Opinion
Taiwan needs diplomacy to get U.S. visa-waiver
Published : Mar 4, 2011 - 18:23
Updated : Mar 4, 2011 - 18:23
As of January this year, Taiwanese travelers can visit the Schengen Area visa-free, marking yet another step toward the island’s goal of acquiring wider visa exemption privileges for its passport holders.

The inclusion of the European Union brings the number of countries and territories offering Taiwanese citizens visa exemptions to 96, with 75 granting Republic of China passport holders visa-waiver privileges and 21 others allowing travelers to obtain visas at their ports of entry.

The latest exemption applies to 22 EU member states: three associated Schengen states, Norway, Iceland and Switzerland; three non-Schengen EU member states, Romania, Bulgaria and Cyprus; as well as seven smaller nations and territories, namely the Vatican, Monaco, Andorra, Liechtenstein, San Marino, Greenland and the Faroe Islands.

Starting this month, the Ministry of Foreign Affairs’ new procedures requiring visa applicants to complete passport applications in person is another positive step towards establishing more visa-free programs with foreign countries, including the United States.

At the moment, nearly 60 percent of all Taiwanese commission a travel agent to apply for passports on their behalf. The MOFA wants to encourage them to file their documents in person at one of the three branches of the consular bureau or to visit one of the 124 household registration offices across the island to have their identities confirmed before entrusting a travel agency to file the applications on their behalf.

While it might be convenient for people to have travel agents make their passport runs for them, the practice creates some security worries. For example, human smugglers can exploit the practice and use photos of illegal migrants, say those from mainland China, in passport applications. Without in-person applications to verify that the applicant is indeed the person on the passport photo, the possibility of an ROC passport being wrongly issued to a non-Taiwanese person can be much higher.

The stakes are high for the government as Washington has tightened border security since 9/11, requiring a non-immigrant visa refusal rate of less than 3 percent, the sharing of information on terrorists and criminals and strong security standards for the issuance of travel documents.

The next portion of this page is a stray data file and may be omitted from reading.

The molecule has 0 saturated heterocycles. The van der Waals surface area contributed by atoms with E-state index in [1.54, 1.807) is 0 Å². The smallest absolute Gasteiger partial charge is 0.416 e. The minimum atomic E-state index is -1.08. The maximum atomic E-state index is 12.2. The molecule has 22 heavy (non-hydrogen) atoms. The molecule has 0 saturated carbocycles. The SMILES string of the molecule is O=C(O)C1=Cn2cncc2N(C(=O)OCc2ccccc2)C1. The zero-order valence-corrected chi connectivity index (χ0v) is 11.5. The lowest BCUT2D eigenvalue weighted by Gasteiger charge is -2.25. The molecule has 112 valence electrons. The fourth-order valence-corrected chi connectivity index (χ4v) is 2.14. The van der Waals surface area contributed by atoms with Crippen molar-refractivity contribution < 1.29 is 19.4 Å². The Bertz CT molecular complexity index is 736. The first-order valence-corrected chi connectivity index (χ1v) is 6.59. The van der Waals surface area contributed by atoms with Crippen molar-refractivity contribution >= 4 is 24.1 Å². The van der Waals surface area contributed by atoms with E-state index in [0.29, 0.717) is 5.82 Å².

Although Taiwan met the first requirement for the first time in U.S. fiscal year 2010, the MOFA knows that the passport application procedure is one of the last hurdles before attaining visa exemption privileges with the United States ― a prime destination for local businesspeople and students.

While some countries with diplomatic ties to Taiwan may grant visa-free treatment to Taiwanese citizens despite opposition from China, nobody can deny that President Ma Ying-jeou’s “flexible diplomacy” is key to the recent improvements. Thanks to Ma’s new policies, Taiwan has eventually broken free from the stigma of checkbook diplomacy and successfully projected a new image and status in the international community.

So far, Taipei and Beijing have reached 15 agreements, mostly on expanding trade and economic cooperation, including the signing of an agreement on medical and health cooperation on Dec. 21, 2010, and the economic cooperation framework agreement on June 29, 2010, marking several important steps towards expanding cooperation between the two sides of the Taiwan Strait.

Following in the footsteps of the United Kingdom, Ireland, New Zealand and Canada, the EU visa-free treatment means that ROC passport holders can visit many more countries around the globe with much less hassle.

According to data from the MOFA, the number of Taiwanese passengers to the U.K. increased by 100 percent in the two months following the decision to allow Taiwanese passport holders visa-free treatment. In terms of the number of trips to countries and regions giving Taiwanese citizens either visa-free or landing visa treatment, there has been an increase of 94 percent.

Recall that Taiwan became the sixth Asian country to acquire EU visa-waiver privileges. The visa exemption drive took off in July when the European Commission, the EU’s executive arm, put forth a concrete bill to include Taiwan in the visa-waiver program. The proposal then went through a 15-step process and cleared its last hurdle on Nov. 25, 2010, when the Council of the European Union passed it unanimously without debate, demonstrating that diplomacy is still an important aspect of the international game.

(Editorial, The China Post)

(Asia News Network)
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